When morphine is injected into a vein, the effects can come on much faster – typically 1 to 2 minutes.[2] Conversely, extended-release formulations can take longer to reach peak concentration in the bloodstream.

With morphine and many other drugs, doctors usually begin with the lowest possible dose, increasing it gradually until you feel the effects. People who have never taken opioids may need a lower dose of morphine initially to get pain relief.

However, morphine use can lead to tolerance, which is when it takes higher amounts of the drug to feel the same effects. If this occurs, you may need higher doses or different types of pain medication to manage your symptoms. Don’t increase your morphine dose without discussing it with your doctor.

How Long Do Morphine Effects Last?

How Long Do Morphine Effects Last

Once morphine hits peak concentration – and peak pain relief – the effects will begin to wear off. This usually happens in about 4 to 6 hours. Doctors may prescribe morphine at a single dose every 4 to 6 hours to ensure consistent pain relief.

With extended-release formulas, the effects of morphine can last for 8 to 12 hours. This may be preferred for some people to have nonstop relief rather than fluctuations in their symptoms.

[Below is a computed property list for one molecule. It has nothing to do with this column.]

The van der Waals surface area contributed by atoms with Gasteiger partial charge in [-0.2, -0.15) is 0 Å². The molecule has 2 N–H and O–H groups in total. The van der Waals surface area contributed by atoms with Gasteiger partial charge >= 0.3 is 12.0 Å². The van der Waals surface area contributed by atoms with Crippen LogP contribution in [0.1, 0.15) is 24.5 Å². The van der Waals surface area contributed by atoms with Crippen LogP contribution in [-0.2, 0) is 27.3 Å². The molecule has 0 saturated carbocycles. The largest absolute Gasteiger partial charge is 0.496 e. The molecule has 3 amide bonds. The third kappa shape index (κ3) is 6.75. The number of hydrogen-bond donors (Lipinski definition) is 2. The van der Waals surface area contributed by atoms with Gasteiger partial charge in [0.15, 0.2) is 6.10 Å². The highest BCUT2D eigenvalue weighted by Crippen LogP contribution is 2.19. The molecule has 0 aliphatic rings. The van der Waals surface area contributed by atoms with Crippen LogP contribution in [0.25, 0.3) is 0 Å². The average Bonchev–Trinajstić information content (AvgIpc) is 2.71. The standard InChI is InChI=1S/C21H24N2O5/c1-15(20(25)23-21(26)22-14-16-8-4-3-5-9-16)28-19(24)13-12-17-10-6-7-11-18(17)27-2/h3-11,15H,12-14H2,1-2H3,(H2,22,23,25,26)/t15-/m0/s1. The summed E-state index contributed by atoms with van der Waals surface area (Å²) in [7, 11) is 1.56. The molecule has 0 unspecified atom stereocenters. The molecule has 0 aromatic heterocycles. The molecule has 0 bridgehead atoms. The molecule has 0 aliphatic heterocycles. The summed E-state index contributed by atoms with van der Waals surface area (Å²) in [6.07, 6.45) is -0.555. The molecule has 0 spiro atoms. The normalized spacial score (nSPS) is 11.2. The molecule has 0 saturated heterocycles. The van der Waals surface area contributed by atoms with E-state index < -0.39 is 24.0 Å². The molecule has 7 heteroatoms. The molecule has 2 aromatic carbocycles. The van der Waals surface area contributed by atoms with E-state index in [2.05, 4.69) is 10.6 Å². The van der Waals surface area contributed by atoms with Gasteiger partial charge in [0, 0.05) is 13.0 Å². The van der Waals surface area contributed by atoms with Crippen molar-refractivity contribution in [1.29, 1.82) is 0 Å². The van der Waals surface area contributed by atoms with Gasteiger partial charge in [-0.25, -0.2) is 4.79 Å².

How Long Does Morphine Stay in the System?

No matter how long morphine effects last, the morphine itself may be detectable in the system for a longer period. The half-life of morphine, which is the time it takes for the body to eliminate half of the drug, is about 2 to 4 hours.

The half-life of morphine and other medications can vary by individual, however, as everyone metabolizes medications differently. Morphine and its metabolites may be detectable in the body for significantly longer than 12 hours after the last dose. The drug’s half-life is about 2 to 4 hours, but complete elimination from the body takes much longer.

Generally, morphine is detectable:[3]

  • For up to 36 hours after the last dose in a urine test
  • For up to 2 days after the last dose in a blood test
  • For up to 90 days after the last dose in a hair test

Keep in mind that these are general guidelines. There are several factors that may affect how long it takes for morphine to be eliminated in the body, including:

  • Age
  • Weight
  • Metabolism
  • Body fat percentage
  • Liver and kidney function
  • Dosage
  • Certain medical conditions
  • Other medications
  • Whether the person has taken any opioids before
  • The length of morphine use
  • Genetics